June, 2019 - AETHOS Consulting Group’s Managing Directors in Europe and the United States have gathered their collective observations regarding leadership and talent among the Food & Beverage, Cruise, and Private Club arenas. Some of these issues transcend across borders and continents and some cross over into other disciplines of the industry too.
According to AETHOS’ London-based Managing Director and Partner Thomas Mielke, Executives and Chief Human Resources Officers in the hospitality industry are, in general, having more candid conversations about the 'sustainability of leadership'. This is to say, in an industry which is characterized by complex business environments requiring fast-paced decision-making processes, they are addressing the proverbial elephant in the room centred around improving leadership styles, avoiding executive burn-outs, enhancing engagement and fostering healthy work environments. “This is a particularly welcomed development in a sector which is defined by a high-pressure work environment,” adds Mielke. “Executives’ on-the-spot decisions can easily carry a great deal of responsibility in volume-driven and customer-centric businesses such as the cruise or the system chain restaurant sectors. Paying more attention to mental health and leadership support will certainly pay-off in the mid- to long-term.”
Other notable human capital observations from among AETHOS specialists include:
- The restaurant sector, in particular in the UK, is experiencing a high CEO “churn rate.” Just a few months ago, AETHOS surveyed the stability of the C-Suite and the senior management at high-profile chain restaurant operators in the United Kingdom. Findings were reflective of an industry experiencing turbulent times. “Companies are battered by economic uncertainty, higher level of competition and unfavourable business conditions - with higher business rates, food costs and staff wages putting extra pressure on the operations,” states Mielke. “However, companies are also suffering from the instability, and high executive 'churn rate' at the corporate level. The CEO position in chain restaurants in the UK has not had stable, consistent leadership in general. This could be partly due to the short-term thinking of the private equity ownership groups.” Chris Mumford, co-Managing Director and Partner in London adds that the chain restaurant segment is certainly “paying the price for rapid growth, ” a notion which was shared recently in the Financial Times. AETHOS suspects continued trouble in the UK restaurant scene with private equity firms possibly starting to withdraw from the sector, maybe replaced by investment vehicles or HNWI with a more long-term, more sustainable perspective on growing a business,” says Mielke. In the US, Philadelphia-based Managing Director Andrew Hazelton chimes in, “In the restaurant space, staffing continues to be the top challenge as the prolonged economic expansion has led to a tighter labour market. Further technology adoption in the restaurant industry, specifically in the QSR and Fast Casual verticals is also critical, especially when it comes to simplifying the ordering via the use of digital menus and social media. and payment processes through such platforms as Apple Pay. Ultimately this leads to a better overall brand experience for customers as both segments will continue to fight for market share in our highly-competitive, consumer-driven environment.”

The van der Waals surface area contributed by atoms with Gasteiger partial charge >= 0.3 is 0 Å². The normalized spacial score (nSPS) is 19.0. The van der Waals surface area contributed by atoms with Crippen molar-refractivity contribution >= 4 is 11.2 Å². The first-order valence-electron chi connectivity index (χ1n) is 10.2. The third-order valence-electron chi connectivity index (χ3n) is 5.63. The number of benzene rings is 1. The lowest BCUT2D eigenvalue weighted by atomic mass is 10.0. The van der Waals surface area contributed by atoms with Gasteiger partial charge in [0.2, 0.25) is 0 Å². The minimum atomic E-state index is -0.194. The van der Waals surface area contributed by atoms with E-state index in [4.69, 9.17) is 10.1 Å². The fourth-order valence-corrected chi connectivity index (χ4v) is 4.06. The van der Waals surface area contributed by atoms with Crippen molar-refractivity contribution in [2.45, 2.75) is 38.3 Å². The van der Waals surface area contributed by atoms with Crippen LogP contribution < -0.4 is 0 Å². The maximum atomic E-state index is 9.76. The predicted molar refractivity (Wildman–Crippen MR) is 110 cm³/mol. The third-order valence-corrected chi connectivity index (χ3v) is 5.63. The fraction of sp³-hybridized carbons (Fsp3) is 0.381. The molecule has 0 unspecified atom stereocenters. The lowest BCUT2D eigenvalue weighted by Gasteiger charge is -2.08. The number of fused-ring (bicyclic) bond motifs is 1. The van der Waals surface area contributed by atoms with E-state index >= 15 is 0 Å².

- Private clubs are blending with traditional hotel real estate; cross-pollination of skill sets are inevitable for employees. According to AETHOS Los Angeles Managing Director Matt Peterson, “The private club space will continue to evolve and innovate, attracting more leadership from the traditional hospitality (hotel & resort) space. In addition to the ‘typical’ private city and country clubs, and, with the influx of cash from venture capital and private equity firms, we will see new and specialized clubs beginning to appear in the near future. Data and analytics will continue to play a bigger role in understanding membership trends, desires and wants, as well as allowing the private club space to be more innovative in their offerings to the members and employees. All-in-all, it is a fascinating time to be involved, or to get involved, with the private club sector as they adopt new strategies, innovations and invest schemes.”
- Cruises are catering to a new generation of customer, and employee. Hazelton also weighs in on the related global cruise sector, declaring that this industry will continue to evolve and innovate. “Passenger levels continue to increase, new destinations are offered and the big brands will continue to focus a lot of their energy on Generation Z travellers who desire more authentic experiences than material items. Additionally, the recent travel ban to Cuba will take centre stage once again for this latter half of the year as Royal Caribbean, Norwegian and Carnival all announced that they will no longer be sailing there.” AETHOS partners are also finding that hospitality companies in various disciplines seek to optimize Sustainable Workforce Management, as Mielke will point out when he moderates the Sustainability panel during the September Seatrade event in Hamburg, Germany. “AETHOS is observing that in general, not only are cruise lines and other hospitality companies more engaged in social and environmental initiatives, but there is also a mind shift that has started to affect how organizations are holistically approaching sustainability measures. Yes, the public relations, marketing and operations teams are involved, but just as importantly, divisional leaders across the broad spectrum of roles are involved now as well. Firms have recognized the interconnectedness of the workforce and sustainability.”